Extending both the wired and wireless domain is Zoom Telephonics (Boston), with a recently introduced line of antennas that broaden the range and increase the throughput of its ZoomAir wireless LAN system-billed as "a primary network, or as a valuable addition to a wired network."

So, for the wired installer and designer, wireless is here to stay, and the keys to survival in this mutual co-existence relationship are predictable: awareness and education for the installer and the user. For its part, BICSI (Tampa, FL) offers a comprehensive two-day design course on "Wireless Telecommunications Networks," with increased wireless awareness to come.

So, what do you want to do?

There are a host of questions to ask yourself and the user before selecting the WLAN device that's best for the situation, not the least important of which is "what do you want to accomplish that you can't accomplish with a wired solution?" Other questions should include:

  • What band is best? Unlicensed frequencies for most premises wireless networks include 900 megahertz, 2.4 GHz, and 5 GHz with the looming HiperLAN/2 technology. Worldwide availability of the 2.4-GHz band has resulted in many products for use in this frequency, making compatibility a key consideration.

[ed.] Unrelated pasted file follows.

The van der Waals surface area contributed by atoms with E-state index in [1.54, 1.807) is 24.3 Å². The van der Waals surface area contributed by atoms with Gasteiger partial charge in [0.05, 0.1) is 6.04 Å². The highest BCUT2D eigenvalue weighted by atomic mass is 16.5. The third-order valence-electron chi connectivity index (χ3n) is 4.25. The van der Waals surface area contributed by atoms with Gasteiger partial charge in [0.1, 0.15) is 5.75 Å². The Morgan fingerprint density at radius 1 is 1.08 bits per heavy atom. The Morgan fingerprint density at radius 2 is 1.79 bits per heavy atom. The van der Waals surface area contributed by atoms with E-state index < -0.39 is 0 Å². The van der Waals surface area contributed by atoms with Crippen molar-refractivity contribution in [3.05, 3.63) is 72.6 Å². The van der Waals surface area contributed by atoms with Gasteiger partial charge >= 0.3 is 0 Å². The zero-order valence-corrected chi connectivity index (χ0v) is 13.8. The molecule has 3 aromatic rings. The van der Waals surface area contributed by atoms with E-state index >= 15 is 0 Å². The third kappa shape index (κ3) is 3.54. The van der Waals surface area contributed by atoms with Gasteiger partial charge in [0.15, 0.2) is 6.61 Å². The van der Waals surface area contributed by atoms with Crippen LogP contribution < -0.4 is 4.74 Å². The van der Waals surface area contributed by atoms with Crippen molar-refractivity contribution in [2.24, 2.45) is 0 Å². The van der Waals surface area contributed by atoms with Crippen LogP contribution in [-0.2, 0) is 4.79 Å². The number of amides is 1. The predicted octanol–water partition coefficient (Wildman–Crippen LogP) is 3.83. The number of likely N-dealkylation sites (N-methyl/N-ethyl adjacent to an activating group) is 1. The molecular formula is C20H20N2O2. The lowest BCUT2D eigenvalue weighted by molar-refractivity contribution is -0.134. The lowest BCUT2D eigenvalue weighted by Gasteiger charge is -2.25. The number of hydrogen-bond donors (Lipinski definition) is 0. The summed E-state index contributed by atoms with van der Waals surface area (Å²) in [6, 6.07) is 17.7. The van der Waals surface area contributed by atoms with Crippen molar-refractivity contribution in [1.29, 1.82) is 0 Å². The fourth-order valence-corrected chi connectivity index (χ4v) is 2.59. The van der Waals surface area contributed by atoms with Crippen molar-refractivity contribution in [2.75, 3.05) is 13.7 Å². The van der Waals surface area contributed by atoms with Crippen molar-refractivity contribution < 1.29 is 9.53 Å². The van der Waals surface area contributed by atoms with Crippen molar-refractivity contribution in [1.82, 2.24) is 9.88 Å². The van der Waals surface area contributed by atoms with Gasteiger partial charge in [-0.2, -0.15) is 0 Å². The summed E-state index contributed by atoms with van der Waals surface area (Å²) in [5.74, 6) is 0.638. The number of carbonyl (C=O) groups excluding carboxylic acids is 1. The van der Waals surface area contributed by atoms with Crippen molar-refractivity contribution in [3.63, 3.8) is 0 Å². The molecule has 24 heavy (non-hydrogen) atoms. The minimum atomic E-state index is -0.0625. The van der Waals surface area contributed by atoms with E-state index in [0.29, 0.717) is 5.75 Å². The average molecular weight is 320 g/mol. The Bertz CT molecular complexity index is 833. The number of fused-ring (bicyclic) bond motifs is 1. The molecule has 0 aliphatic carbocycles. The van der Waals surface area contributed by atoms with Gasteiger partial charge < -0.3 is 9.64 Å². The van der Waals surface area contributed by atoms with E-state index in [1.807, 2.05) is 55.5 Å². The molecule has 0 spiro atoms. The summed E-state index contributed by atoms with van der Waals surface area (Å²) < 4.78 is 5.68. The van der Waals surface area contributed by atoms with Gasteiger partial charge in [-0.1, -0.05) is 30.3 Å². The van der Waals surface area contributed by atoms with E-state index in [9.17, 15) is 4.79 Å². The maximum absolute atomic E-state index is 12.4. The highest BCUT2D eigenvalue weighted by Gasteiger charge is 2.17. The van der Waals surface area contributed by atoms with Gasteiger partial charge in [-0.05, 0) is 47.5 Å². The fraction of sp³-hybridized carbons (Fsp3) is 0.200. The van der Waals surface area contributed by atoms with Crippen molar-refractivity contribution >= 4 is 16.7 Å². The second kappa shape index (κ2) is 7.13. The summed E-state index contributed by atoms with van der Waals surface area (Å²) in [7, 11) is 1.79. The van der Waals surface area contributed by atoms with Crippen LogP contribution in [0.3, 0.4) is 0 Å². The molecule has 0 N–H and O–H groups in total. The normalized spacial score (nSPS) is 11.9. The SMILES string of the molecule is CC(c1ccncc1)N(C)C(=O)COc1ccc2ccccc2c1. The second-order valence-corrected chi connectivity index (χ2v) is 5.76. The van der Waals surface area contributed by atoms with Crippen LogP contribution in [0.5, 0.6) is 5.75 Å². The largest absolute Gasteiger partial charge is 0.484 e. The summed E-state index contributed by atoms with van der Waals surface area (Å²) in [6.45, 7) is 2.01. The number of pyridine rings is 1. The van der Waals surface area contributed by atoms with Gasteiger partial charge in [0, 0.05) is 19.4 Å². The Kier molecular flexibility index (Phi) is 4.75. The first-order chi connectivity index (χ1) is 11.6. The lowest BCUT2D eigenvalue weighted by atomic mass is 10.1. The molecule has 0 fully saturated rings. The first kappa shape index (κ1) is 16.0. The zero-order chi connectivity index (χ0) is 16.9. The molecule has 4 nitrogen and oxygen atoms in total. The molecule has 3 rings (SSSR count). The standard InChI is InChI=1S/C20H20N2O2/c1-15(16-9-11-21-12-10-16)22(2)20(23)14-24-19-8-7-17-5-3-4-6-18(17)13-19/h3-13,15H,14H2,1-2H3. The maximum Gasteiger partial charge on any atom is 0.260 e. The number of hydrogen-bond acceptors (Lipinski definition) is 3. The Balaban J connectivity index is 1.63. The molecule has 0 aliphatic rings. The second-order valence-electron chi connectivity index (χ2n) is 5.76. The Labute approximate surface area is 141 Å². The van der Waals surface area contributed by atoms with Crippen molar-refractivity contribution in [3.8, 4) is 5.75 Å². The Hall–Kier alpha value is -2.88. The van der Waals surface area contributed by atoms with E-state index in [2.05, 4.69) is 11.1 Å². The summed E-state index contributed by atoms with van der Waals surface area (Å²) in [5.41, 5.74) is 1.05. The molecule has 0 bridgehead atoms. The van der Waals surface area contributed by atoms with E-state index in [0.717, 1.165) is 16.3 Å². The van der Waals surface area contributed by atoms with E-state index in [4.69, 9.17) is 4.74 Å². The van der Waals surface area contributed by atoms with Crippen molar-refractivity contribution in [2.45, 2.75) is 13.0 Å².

• How much is enough? Throughput is the maximum amount of data transferred between two points on a LAN in a given amount of time. Typical rates range from 1 to 10 Mbits/sec, which are sufficient for most everyday office applications. Up to six times the typical throughput is promised in such pending broadband technologies as Ericsson's HiperLAN/2 operating over the 5-GHz band.